Jo Nunnerley (and team) were announced as one of our three finalists for the NZRA Innovation Award 2021, for their use of virtual reality to help with brain injury rehabilitation.
In collaboration with Laura Fergusson Brain Injury Trust (LFBIT), CerebralFix, University of Otago and Callaghan Innovation they used a co-design process with clinicians and people with traumatic brain injury to develop a therapeutic virtual reality tool aimed at increasing the awareness of and teaching self-management strategies for cognitive fatigue after brain injury.
This tool can simulate real-world situations without having to bring the client to those locations. This could include a supermarket, a cafe/restaurant or a place of work—activities the client would need to interact with as part of their normal daily lives post-injury.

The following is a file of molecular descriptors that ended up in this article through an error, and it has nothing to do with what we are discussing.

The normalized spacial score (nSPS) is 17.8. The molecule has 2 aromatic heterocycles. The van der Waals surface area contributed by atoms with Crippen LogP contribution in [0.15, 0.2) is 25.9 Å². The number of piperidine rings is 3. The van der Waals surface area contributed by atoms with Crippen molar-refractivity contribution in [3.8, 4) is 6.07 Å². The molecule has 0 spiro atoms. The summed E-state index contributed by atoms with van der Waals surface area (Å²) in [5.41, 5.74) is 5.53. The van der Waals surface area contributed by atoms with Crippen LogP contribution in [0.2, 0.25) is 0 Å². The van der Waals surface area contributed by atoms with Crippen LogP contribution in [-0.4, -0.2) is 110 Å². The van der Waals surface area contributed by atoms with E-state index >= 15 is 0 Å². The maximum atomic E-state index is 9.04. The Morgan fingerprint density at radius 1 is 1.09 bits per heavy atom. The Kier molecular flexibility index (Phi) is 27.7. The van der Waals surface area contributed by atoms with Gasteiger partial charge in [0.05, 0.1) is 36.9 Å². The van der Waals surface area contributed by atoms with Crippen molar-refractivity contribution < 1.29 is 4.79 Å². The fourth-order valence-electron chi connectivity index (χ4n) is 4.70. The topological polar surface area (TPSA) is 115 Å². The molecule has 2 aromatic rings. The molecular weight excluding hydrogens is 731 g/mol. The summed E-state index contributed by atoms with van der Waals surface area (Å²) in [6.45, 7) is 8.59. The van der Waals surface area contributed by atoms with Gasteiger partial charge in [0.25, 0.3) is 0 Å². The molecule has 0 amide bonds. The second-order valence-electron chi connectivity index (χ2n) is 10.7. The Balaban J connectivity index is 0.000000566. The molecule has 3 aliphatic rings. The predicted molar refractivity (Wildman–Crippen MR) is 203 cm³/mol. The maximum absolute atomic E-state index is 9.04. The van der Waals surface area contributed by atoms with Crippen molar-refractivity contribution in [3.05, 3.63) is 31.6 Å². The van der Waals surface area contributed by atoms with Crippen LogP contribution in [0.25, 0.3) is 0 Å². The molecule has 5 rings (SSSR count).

Cognitive fatigue is the most troubling and longest lasting symptom in 73% of individuals recovering from a traumatic or acquired brain injury. The long-term effects of fatigue can considerably impair an individual's ability to work and lead a normal life, including participating in social activities with whānau and friends.
The team used a three-phase co-design approach to develop the virtual reality system, to ensure that input and opinions of people with lived experience of brain injury and experienced clinicians were integrated throughout the entire process.
Jo spoke to NZRA about what it means to be chosen as a finalist for this year's award.
This innovation will be presented at the conference and you will have an opportunity to vote for which innovation you think is most deserving of this year's award.